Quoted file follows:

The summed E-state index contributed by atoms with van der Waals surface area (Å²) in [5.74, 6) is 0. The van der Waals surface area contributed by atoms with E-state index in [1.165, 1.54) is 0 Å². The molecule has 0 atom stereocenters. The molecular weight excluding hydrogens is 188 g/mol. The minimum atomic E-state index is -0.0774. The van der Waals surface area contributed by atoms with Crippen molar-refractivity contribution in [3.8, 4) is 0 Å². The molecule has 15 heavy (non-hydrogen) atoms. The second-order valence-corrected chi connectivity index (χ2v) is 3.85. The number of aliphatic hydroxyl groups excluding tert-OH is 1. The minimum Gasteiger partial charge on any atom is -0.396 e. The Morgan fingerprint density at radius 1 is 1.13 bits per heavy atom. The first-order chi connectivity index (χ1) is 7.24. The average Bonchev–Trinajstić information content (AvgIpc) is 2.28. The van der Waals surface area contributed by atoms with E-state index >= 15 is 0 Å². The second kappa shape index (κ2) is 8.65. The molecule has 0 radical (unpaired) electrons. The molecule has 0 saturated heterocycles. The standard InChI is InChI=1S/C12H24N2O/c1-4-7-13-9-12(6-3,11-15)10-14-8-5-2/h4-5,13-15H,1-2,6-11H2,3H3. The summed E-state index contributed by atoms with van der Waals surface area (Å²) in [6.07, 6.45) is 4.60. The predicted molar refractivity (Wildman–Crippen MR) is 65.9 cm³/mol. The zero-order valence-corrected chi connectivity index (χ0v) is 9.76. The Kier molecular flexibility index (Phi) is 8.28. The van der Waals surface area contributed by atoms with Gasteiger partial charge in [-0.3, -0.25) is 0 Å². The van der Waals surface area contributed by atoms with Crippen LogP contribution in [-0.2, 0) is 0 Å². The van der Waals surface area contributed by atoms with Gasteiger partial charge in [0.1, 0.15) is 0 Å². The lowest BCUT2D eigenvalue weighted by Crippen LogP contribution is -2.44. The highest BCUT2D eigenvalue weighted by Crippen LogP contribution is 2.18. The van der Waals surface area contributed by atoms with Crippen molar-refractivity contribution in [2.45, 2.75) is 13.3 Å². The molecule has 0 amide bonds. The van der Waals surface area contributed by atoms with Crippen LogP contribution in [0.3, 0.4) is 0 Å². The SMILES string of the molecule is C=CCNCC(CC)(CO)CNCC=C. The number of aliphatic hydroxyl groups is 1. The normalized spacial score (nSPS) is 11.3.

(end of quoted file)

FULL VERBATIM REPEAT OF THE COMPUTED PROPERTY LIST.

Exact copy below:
The summed E-state index contributed by atoms with van der Waals surface area (Å²) in [5.74, 6) is 0. The van der Waals surface area contributed by atoms with E-state index in [1.165, 1.54) is 0 Å². The molecule has 0 atom stereocenters. The molecular weight excluding hydrogens is 188 g/mol. The minimum atomic E-state index is -0.0774. The van der Waals surface area contributed by atoms with Crippen molar-refractivity contribution in [3.8, 4) is 0 Å². The molecule has 15 heavy (non-hydrogen) atoms. The second-order valence-corrected chi connectivity index (χ2v) is 3.85. The number of aliphatic hydroxyl groups excluding tert-OH is 1. The minimum Gasteiger partial charge on any atom is -0.396 e. The Morgan fingerprint density at radius 1 is 1.13 bits per heavy atom. The first-order chi connectivity index (χ1) is 7.24. The average Bonchev–Trinajstić information content (AvgIpc) is 2.28. The van der Waals surface area contributed by atoms with E-state index >= 15 is 0 Å². The second kappa shape index (κ2) is 8.65. The molecule has 0 radical (unpaired) electrons. The molecule has 0 saturated heterocycles. The standard InChI is InChI=1S/C12H24N2O/c1-4-7-13-9-12(6-3,11-15)10-14-8-5-2/h4-5,13-15H,1-2,6-11H2,3H3. The summed E-state index contributed by atoms with van der Waals surface area (Å²) in [6.07, 6.45) is 4.60. The predicted molar refractivity (Wildman–Crippen MR) is 65.9 cm³/mol. The zero-order valence-corrected chi connectivity index (χ0v) is 9.76. The Kier molecular flexibility index (Phi) is 8.28. The van der Waals surface area contributed by atoms with Gasteiger partial charge in [-0.3, -0.25) is 0 Å². The van der Waals surface area contributed by atoms with Crippen LogP contribution in [-0.2, 0) is 0 Å². The van der Waals surface area contributed by atoms with Gasteiger partial charge in [0.1, 0.15) is 0 Å². The lowest BCUT2D eigenvalue weighted by Crippen LogP contribution is -2.44. The highest BCUT2D eigenvalue weighted by Crippen LogP contribution is 2.18. The van der Waals surface area contributed by atoms with Crippen molar-refractivity contribution in [2.45, 2.75) is 13.3 Å². The molecule has 0 amide bonds. The van der Waals surface area contributed by atoms with Crippen LogP contribution in [0.3, 0.4) is 0 Å². The SMILES string of the molecule is C=CCNCC(CC)(CO)CNCC=C. The number of aliphatic hydroxyl groups is 1. The normalized spacial score (nSPS) is 11.3.